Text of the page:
Heidi Meyer

Heidi is succesfully completed her PhD on the EU-funded SponGES project at the University of Bergen, supervised by the late Hans Tore Rapp and Andy amongst others, in 2022.

Why did you choose to study / research marine science?

I have always been fascinated by the ocean, especially invertebrates and life in the deep sea. As a kid, my dad and I would explore rock pools and go on fishing trips in the Chesapeake Bay. My favorite pastimes included either being in or near the ocean. When I first learned about the deep sea in High School, I immediately fell in love with the strange and unusual creatures living around hydrothermal vents and whale falls, and I just wanted to know more. However, due to a fear of chemistry and physics (now some of my favorite subjects), I avoided majoring in the sciences and went to school for Film at Montana State University, which definitely did not last very long. After a term, I switched to Undeclared, then German Education, then back to Undeclared. During my second year in Uni, I was visiting a friend in Oregon and fell in love with the state. On the drive back to Montana, I was listening to Jaws the audiobook and decided then and there that I was going to be a marine biologist. Within three months, I moved to Oregon and within a year, I began my education to become a marine biologist at Oregon State University, where my interests in benthic habitats grew. I completed my MSc in Marine Biology at Bangor University, and I am about to begin my PhD at Bergen University on the community and biodiversity of deep-sea sponge grounds in the Arctic.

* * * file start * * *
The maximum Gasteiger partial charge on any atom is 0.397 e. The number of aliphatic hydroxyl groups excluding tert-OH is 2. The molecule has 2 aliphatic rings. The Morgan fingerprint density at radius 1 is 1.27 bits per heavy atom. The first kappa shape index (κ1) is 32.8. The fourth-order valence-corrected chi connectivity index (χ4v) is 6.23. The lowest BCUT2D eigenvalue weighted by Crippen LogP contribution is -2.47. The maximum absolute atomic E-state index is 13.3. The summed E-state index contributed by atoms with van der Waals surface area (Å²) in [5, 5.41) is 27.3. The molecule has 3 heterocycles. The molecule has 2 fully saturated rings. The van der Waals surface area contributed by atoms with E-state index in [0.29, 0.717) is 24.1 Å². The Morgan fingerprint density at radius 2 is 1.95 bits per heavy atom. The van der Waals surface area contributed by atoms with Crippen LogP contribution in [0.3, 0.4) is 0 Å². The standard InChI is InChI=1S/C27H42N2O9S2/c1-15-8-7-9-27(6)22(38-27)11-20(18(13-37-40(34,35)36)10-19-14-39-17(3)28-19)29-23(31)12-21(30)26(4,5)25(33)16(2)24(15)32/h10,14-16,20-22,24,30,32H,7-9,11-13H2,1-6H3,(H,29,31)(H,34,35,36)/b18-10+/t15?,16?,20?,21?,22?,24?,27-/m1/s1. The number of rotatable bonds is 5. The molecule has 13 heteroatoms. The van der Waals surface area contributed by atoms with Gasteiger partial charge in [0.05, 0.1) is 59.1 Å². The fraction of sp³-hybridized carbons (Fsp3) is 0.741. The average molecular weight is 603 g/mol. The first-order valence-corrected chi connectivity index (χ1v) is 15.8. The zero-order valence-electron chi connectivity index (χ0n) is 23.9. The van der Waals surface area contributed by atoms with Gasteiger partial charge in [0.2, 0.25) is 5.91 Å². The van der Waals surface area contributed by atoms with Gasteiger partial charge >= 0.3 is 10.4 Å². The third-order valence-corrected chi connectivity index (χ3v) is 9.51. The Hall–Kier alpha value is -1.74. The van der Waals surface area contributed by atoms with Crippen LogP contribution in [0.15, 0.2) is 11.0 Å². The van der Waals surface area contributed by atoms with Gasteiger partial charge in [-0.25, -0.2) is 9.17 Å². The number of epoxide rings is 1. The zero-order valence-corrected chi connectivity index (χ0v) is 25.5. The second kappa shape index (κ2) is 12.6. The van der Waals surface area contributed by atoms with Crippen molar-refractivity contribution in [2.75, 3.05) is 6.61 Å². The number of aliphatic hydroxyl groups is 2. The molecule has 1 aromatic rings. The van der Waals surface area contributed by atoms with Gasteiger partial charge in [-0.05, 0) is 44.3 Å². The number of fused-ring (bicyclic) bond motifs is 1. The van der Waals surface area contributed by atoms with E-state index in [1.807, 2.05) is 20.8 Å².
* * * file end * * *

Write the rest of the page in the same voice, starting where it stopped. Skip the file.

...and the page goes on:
What is your research project about?

I investigated the fine-scale spatial patterns of a deep-sea sponge ground on the summit of the Schultz Massif Seamount on the Arctic Mid-Ocean Ridge. For it, I analysed autonomous underwater imagery (AUV) of the sponge ground collected in 2016. I went through through hundreds of images taken by the AUV, and counted and documented the discernible megafauna present and their geolocation. I created a photomosaic from the images and generated a density hotspot map to visualize the spatial patterns of the primary megafauna inhabitants, which to no ones surprise, were mostly demosponge and glass sponge species (Geodia parva, Stelletta rhaphidiophora, Hexadella detritifera, Lissodendoryx complicata). I also looked at the fish species present and how they were using the sponge ground. I even found a cool little whale fall that the team went back to collect in 2017!

Interesting fact about yourself?

I am a mega nerd and love Harry Potter. Rumor has it, I even enjoy going to an event called The College of Wizardry in Poland to live as a nerdy witch for a weekend. Surely nobody is that weird…right?